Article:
Publisher’s Abstract: This paper adapts a glocalization framework in a transnational, anthropological exploration of liturgy in the Orthodox Church of Finland (OCF). It draws on long-term ethnographic fieldwork and interviews with participants of liturgy from Finnish, Russian, and Greek cultural and linguistic backgrounds. The main argument of the paper is that generic processes of nationalization and transnationalization are not mutually exclusive in practitioners’ experiences of liturgy in OCF, but rather generate a glocal space that incorporates Finnish, Russian, Karelian, and Byzantine elements. Individuals artistically engage with glocal liturgy on sensorial, cognitive, social, and semantic levels. What is important for the participants is a therapeutic sense that comes from a feeling of ‘being at home’, metaphorically, spiritually, and literally. People’s ongoing, creative work constitutes Orthodoxy as their national and transnational home.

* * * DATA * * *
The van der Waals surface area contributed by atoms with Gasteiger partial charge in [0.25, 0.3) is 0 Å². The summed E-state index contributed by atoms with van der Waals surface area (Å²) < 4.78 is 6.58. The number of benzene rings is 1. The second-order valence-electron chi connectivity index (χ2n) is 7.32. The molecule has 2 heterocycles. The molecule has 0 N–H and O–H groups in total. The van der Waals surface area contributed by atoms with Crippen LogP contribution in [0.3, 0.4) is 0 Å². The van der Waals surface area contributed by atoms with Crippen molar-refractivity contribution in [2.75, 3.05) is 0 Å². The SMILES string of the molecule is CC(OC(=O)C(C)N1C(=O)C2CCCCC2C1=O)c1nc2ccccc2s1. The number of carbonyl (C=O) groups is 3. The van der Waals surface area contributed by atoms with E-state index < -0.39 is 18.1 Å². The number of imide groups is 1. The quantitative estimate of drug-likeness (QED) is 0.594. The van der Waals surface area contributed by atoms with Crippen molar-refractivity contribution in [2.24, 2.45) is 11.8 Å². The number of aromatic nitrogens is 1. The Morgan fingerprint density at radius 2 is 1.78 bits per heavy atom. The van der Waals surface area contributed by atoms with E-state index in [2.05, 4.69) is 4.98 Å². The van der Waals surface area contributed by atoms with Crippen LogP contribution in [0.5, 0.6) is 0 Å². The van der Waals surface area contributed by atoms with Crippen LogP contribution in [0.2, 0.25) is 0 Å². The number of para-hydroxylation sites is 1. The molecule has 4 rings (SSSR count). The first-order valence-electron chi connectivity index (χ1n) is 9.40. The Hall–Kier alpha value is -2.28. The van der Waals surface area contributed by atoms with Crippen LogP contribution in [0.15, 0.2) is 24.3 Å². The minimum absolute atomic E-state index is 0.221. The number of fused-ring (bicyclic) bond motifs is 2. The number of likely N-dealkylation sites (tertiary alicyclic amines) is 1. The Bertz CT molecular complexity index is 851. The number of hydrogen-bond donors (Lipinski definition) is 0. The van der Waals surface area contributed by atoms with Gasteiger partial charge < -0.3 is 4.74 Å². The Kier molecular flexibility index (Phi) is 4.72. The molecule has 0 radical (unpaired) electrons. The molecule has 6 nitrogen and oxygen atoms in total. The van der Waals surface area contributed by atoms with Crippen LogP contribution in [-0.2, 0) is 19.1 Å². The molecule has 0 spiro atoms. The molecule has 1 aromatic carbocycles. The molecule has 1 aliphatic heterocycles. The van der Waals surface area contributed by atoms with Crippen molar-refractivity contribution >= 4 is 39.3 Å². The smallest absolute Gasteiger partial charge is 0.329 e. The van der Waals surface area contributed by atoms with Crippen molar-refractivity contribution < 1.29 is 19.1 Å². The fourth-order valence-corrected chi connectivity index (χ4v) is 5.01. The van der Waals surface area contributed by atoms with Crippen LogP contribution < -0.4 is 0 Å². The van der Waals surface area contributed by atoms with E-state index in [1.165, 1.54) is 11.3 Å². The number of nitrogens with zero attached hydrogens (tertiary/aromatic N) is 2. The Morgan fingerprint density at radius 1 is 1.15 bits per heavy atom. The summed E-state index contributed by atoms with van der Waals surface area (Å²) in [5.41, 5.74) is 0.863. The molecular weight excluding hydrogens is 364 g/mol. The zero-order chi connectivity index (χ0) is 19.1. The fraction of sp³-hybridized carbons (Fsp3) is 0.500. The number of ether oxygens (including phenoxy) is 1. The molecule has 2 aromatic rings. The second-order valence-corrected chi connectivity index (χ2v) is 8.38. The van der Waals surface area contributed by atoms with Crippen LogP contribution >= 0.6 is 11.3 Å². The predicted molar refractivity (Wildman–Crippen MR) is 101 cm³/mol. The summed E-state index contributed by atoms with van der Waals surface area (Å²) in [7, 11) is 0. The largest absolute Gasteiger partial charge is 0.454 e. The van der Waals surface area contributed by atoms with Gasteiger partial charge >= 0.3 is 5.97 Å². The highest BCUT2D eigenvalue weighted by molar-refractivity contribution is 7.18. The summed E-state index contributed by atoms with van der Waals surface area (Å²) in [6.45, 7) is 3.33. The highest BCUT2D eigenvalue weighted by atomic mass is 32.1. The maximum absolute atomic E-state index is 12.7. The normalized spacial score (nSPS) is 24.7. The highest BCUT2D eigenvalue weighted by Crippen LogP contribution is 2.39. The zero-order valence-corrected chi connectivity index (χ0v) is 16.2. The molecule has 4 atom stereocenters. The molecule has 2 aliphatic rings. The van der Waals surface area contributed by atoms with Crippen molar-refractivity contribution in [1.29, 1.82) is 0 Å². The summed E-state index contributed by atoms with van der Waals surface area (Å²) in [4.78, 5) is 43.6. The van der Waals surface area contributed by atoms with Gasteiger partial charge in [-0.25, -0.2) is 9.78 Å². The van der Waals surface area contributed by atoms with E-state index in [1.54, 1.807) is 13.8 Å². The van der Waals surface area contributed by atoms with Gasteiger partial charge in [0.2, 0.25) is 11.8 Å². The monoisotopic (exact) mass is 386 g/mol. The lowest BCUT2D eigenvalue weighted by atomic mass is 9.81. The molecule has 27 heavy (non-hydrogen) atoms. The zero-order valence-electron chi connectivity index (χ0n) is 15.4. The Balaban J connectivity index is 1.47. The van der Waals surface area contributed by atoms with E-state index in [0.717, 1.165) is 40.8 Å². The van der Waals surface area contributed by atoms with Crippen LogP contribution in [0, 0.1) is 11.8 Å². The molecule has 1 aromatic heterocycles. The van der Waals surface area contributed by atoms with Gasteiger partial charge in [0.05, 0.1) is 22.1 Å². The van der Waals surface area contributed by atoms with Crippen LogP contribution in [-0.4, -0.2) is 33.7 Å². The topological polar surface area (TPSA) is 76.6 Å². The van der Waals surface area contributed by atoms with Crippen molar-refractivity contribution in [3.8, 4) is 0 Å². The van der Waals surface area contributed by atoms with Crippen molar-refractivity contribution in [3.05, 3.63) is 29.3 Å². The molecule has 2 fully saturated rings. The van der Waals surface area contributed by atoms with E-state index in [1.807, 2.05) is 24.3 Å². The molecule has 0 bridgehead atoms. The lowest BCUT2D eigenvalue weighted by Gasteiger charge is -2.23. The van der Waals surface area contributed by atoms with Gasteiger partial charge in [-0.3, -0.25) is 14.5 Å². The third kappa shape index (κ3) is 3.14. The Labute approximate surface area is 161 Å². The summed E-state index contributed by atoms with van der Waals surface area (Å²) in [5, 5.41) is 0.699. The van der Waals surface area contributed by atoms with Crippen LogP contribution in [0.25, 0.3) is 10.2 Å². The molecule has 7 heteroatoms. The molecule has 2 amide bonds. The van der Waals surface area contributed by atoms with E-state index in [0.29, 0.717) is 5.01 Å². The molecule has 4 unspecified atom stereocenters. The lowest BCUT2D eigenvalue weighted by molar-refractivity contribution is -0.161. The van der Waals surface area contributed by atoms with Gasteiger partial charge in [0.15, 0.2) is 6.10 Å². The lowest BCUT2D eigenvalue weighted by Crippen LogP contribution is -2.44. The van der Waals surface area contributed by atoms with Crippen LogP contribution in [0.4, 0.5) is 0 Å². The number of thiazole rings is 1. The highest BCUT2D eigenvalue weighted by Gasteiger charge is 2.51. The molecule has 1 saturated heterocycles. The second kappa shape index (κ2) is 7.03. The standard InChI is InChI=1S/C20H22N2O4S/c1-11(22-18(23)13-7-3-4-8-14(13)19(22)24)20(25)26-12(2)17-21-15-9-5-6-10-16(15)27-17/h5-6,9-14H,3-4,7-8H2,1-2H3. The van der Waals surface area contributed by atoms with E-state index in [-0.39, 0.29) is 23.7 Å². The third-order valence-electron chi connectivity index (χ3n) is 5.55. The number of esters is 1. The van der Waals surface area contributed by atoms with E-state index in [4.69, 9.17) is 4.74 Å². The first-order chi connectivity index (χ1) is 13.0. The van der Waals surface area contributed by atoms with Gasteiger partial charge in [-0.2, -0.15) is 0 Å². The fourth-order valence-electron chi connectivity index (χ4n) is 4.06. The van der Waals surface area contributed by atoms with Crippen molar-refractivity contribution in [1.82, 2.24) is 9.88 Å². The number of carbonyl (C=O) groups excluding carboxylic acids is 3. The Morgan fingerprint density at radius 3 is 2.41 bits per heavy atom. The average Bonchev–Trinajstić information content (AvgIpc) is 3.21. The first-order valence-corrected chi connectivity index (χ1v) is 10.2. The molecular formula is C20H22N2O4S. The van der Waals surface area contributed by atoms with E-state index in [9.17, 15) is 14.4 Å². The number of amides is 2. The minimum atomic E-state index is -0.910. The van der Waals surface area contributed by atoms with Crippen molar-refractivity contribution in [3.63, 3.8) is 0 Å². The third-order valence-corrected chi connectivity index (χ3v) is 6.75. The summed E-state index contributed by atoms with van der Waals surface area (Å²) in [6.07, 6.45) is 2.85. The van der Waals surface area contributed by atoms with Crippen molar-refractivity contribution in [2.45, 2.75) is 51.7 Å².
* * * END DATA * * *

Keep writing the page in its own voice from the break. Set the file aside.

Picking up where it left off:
Abstract: In an attempt to emulate early modern missionaries to Yunnan who engaged in the invention of writing systems for various ethnic groups, contemporary evangelical missionaries in Yunnan have become heavily involved in the realm of linguistics, focused on the preservation of endangered languages. While such activity may potentially be perceived as a challenge to the state-Chinese linguistic hegemony, I argue that the presence of missionary linguists is acceptable to the Chinese authorities as it does not threaten the paramount position of Putonghua but rather serves to integrate minority people into the state system. In addition, based on interviews conducted with a missionary working to produce texts for Kunming’s Buoyi population in their language, I aim to demonstrate how missionary linguists attempt to remold local culture by attempting to reconstruct ethnic identity around a language core. The article is based on fieldwork conducted in Yunnan in 2009–2010 and 2012.